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The All American Grape

January 18, 2007
I'm trying to stick to my goal of learning something new about wine every week. I thought I'd test it out and put the post up here this week.

This week's bit of knowledge was inspired by our trip to Chrysalis Vineyards this weekend. Even before going, I looked at their website and saw much propaganda about the Norton grape and how they make wines entirely of this grape. I had no idea what to expect on tasting wine made with Norton grapes. It also intrigued me that it was referred to as the "true" American Grape.

Apparently there is a reason why Chrysalis touts this grape: It is believed to have been named by and is first attributed to Dr. Norton of Richmond, Virginia. Otherwise, it appears that most of the origins of this grape area mystery. It was first available for commercial purchase in the 1830s and was apparently a huge success, even wining an international wine competition from a vineyard in Missouri, which became the central producer of wines made from Norton grapes. Today, Missouri remains the most prolific producer of Norton Wines, though Virginia wineries continue to produce the wine and it appears to be gaining popularity here.

As a grape, it is very resistent to both pests and typical diseases that affect vines and the fruit. However, at the same time, Norton is a hard grape to cultivate. The vines do not do well if producers attempt to get cuttings to root. The mystery of why the Norton plants will not root has not been solved, and producers have to resort to other and more time consuming techniques in order to grow new vines.

There are at least two producers of wines made with Norton grapes in Virginia, Chrysalis Vineyards and Horton Vineyards. Though as far as I can tell, only Chrysalis makes a wine from 100% Norton grapes. As I mentioned in my tasting notes from Chrysalis, I found the 100% Norton wine to have a grape jam and raspberry flavor with a nose of grape juice. One page of information notes that Norton grapes can sometimes have the scent of a Concord grape, which I guess would be what gave me the grape juice nose! The blended Norton wines I tried displayed more red fruits and earthy characteristics than the 100% Norton wine.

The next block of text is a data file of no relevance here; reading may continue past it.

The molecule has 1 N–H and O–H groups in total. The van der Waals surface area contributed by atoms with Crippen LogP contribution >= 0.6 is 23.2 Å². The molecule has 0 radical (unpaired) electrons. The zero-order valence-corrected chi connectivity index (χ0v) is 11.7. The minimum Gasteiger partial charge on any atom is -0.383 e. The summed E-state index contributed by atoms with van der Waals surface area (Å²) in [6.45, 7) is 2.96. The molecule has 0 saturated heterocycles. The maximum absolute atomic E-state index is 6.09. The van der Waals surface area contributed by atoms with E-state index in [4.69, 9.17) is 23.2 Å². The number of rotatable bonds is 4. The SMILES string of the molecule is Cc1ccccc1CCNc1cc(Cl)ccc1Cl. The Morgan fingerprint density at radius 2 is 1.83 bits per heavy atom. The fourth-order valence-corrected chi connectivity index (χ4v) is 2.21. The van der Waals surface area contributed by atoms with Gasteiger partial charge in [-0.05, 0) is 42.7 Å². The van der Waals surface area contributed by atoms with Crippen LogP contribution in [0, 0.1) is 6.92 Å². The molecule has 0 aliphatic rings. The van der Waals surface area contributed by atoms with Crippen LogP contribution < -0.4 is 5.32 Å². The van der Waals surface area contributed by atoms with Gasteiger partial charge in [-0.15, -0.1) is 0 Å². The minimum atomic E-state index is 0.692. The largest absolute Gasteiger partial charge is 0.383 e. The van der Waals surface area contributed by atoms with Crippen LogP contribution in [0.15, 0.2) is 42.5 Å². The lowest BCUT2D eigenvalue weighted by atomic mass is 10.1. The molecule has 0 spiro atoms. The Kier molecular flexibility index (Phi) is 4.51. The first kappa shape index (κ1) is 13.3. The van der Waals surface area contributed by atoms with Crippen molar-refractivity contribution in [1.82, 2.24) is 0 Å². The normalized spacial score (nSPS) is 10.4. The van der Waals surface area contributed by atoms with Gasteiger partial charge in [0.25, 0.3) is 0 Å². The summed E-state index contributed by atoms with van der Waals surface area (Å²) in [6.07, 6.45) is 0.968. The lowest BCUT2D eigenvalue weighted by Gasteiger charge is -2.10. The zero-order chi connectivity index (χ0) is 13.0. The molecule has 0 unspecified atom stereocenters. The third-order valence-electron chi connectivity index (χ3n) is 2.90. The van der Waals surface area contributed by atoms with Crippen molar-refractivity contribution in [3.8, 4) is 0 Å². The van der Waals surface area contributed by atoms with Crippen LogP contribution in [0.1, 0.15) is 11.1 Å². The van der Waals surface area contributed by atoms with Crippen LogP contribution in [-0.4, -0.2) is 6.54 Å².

Sources: Appellation America
The Wine Man


  1. Barrld said...

    I think the Norton was the root stock sent over to Europe at the turn of the 19th century when France were battling phyloxera. At any rate, check out my blog when you feel the urge,

    Cheers, Barrld

    1/18/07, 7:04 PM  

  2. Sonadora said...

    You are more certainly right Barrld. But it didn't work out so well, the soil wasn't right for the vines to take root in!

    Thanks for visiting!

    1/18/07, 7:32 PM  

  3. Dezel said...

    Hi Sonadora,

    Very good info! I did a piece on Norton a while back and have been trying to get my hands on the Missouri stuff but have had no suchluck. Wine Compass has tried some and said it was very well done there and the best he has tasted. Matter of fact it was promoted to their state grape and to add to the mystery of its origins its believed to be a cross.

    Veritas also does a very good Norton that is nice and jammy, somewhat Zin like.

    Since you do very well with pairings, what would you pair with the jammy Nortons ?

    Happy Sipping!


    1/18/07, 10:03 PM  

  4. John said...

    Yeah norton! I've been a fan ever since I visited Horton Vineyards. I think their norton has a bit more complexity than other versions, but it is a blend. Plus, it's one of the few VA wines I can get down here in SC.

    1/19/07, 10:39 AM  

  5. Sonadora said...

    Dezel-When I tasted this, it struck me that it might do really well with a slightly spicy lamb dish or a hearty lamb stew. I like a jammy zin with my lamb, and I think the Norton could hold up quite well to the lamb too!

    John-I'm looking forward to a day trip to Horton Vineyards. We haven't been to that one yet. It seems like they garner a lot of praise for their Norton blends though!

    1/19/07, 12:41 PM  

  6. huevosconvino said...

    I like the way the phrase "Horton Norton" rolls off the tongue...*)

    1/19/07, 2:50 PM  

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